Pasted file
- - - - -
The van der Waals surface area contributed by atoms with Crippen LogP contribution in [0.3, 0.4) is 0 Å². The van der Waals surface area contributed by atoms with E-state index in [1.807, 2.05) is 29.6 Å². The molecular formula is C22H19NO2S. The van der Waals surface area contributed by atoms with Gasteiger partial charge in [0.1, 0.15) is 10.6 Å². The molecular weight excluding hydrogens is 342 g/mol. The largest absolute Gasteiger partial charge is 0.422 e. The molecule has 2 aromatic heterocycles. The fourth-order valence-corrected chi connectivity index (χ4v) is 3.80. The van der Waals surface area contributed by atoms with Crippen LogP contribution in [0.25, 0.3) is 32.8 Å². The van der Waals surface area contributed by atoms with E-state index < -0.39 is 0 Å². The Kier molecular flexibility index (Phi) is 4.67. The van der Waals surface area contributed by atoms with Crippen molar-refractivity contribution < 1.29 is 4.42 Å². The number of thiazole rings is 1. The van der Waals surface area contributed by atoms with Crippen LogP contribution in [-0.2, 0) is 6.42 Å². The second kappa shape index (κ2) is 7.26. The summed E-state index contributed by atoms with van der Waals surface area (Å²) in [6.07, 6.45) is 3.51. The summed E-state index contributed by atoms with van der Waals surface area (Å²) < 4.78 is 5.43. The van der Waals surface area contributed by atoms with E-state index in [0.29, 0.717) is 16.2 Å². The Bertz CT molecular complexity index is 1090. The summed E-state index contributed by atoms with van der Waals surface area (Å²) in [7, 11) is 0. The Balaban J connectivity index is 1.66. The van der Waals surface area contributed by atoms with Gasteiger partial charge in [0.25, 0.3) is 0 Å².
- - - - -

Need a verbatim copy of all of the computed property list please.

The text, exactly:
The van der Waals surface area contributed by atoms with Crippen LogP contribution in [0.3, 0.4) is 0 Å². The van der Waals surface area contributed by atoms with E-state index in [1.807, 2.05) is 29.6 Å². The molecular formula is C22H19NO2S. The van der Waals surface area contributed by atoms with Gasteiger partial charge in [0.1, 0.15) is 10.6 Å². The molecular weight excluding hydrogens is 342 g/mol. The largest absolute Gasteiger partial charge is 0.422 e. The molecule has 2 aromatic heterocycles. The fourth-order valence-corrected chi connectivity index (χ4v) is 3.80. The van der Waals surface area contributed by atoms with Crippen LogP contribution in [0.25, 0.3) is 32.8 Å². The van der Waals surface area contributed by atoms with E-state index < -0.39 is 0 Å². The Kier molecular flexibility index (Phi) is 4.67. The van der Waals surface area contributed by atoms with Crippen molar-refractivity contribution < 1.29 is 4.42 Å². The number of thiazole rings is 1. The van der Waals surface area contributed by atoms with Crippen LogP contribution in [-0.2, 0) is 6.42 Å². The second kappa shape index (κ2) is 7.26. The summed E-state index contributed by atoms with van der Waals surface area (Å²) in [6.07, 6.45) is 3.51. The summed E-state index contributed by atoms with van der Waals surface area (Å²) < 4.78 is 5.43. The van der Waals surface area contributed by atoms with E-state index in [0.29, 0.717) is 16.2 Å². The Bertz CT molecular complexity index is 1090. The summed E-state index contributed by atoms with van der Waals surface area (Å²) in [7, 11) is 0. The Balaban J connectivity index is 1.66. The van der Waals surface area contributed by atoms with Gasteiger partial charge in [0.25, 0.3) is 0 Å².